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But other feelings wake at W******'s death.

Gone, in his prime-not two score years yet told —
The vigor of brave manhood in his limbs;
And youth's frank hopefulness upon his brow; -
As suddenly as if from this green bank,
Just where I sit and gaze upon the flowers
That lift their smiling beauty 'mong the grass,
And deck the verdant hills with countless hues,
Now, as I look, some hidden fount of fire
Should spout, like Etna's flaming torrent, forth,
And in an instant desolate the scene.

Gone, in his prime! In him how many homes Their light have lost! how many poor their stay! The young a counsellor - the old a staff

The flock of Christ a shepherd kind and true.
Yes, we have lost a friend; but heaven has gained
One more inhabitant; and Sabbath choirs to-day,
With loud rejoicing, shout him welcome home.

A WINTER SCENE.

AN EXTRACT FROM A FAMILIAR EPISTLE.

January 13, 1829.

O, WOULD you could see, since the last week's rain,
What splendor adorns our grove and plain!
For it froze as it fell, and the drizzling sleet
Cast thick o'er the earth an icy sheet;

The crusted trees in their glory appear,
Each like a crystal chandelier,

On whose brilliant jewels the sunbeams glance,

As their limbs in the light breeze twinkle and dance;
And every twig and spire of grass

Is a splendid prism of solid glass,
Sparkling and flashing in day's broad glare,
With all the hues of the rainbow there.
O, 'tis a gorgeous sight to behold

The fields all strewed with rubies and gold,
And emeralds, bright with their rich green rays,
And diamonds, that fiercely burn and blaze,
And sapphires and pearls profusely strown,

Till a more magnificent view is shown,

Than the garden of gems in the Eastern tale
Which Aladdin found in the secret vale.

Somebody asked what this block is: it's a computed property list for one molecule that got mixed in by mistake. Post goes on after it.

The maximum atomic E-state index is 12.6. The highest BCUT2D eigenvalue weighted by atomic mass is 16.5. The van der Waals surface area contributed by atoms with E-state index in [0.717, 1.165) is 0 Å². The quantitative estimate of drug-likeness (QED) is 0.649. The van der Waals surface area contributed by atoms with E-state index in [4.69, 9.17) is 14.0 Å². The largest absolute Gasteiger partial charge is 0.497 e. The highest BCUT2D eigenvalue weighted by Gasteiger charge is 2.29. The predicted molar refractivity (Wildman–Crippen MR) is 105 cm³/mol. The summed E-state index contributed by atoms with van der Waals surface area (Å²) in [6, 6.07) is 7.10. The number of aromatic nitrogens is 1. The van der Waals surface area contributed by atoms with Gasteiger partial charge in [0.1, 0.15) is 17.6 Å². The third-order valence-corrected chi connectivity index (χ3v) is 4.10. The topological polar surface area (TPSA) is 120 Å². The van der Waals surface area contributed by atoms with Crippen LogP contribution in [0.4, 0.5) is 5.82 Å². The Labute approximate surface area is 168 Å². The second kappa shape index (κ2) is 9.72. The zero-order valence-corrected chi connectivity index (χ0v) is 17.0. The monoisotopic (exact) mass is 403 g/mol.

THE WATERFALL AT CATSKILL.

WRITTEN IN THE ALBUM IN THE HOTEL,

July 2, 1826.

BOLD, bold, and beautiful, the headlong wave
Leaps from the dizzy height in floods of foam
Broken and glittering — flinging up its clouds
Of playful mist, that meet the wanton sun,
And take all hues, and deck the shattered stream
In floating rainbows, that, like fairy forms
Before the dreamer's eye, flit here and there,
Now bright, now faded. Thus it plunges on,
Roaring and restless, till the gulf profound
Spreads wide its peaceful bosom, and the vexed,
Impetuous torrent slumbers in the shade.
Such be my quiet, when life's troubled tide
Shall reach the vale serene of tranquil age!
So it has been for ages - so shall be
Years roll on years,

For ages yet to come.
And find that sound and motion still unchanged.
Things that have life decay; but thou, fair rill, —
So like a living thing, that yet art none,
Thou changest not. The forests round thee die;
The beasts that roam them perish in their shade;
The solid rock, thy bed, is worn away;

Empires are moved. And man, the prince of all, Lives but to die. And thou dost see this change Pass upon all, and in perpetual youth

Dost sing and frolic 'mid a world of graves.

HYMN TO THE GOD OF BATTLES.

FROM AN UNFINISHED POEM ON THE BATTLE OF
LEXINGTON.

GOD of our fathers! who didst bear
Their pilgrim footsteps o'er the wave,
O, listen to their offspring's prayer!
Rise, as for Israel, rise and save!

God of our children! spare for them
The heritage our fathers gained;

Let Freedom's glorious diadem

And Truth's pure light abide unstained.

Great God of battles! to the field

Lead forth our armed and conquering host; Be thou their strength, their guide, their shield, And drive th' invader from our coast.

Hear, Lord! Without thy aid we die:
Hear us! To thee our cause we trust:
O, hear! and, from thy throne on high,
Rescue the offspring of the just.

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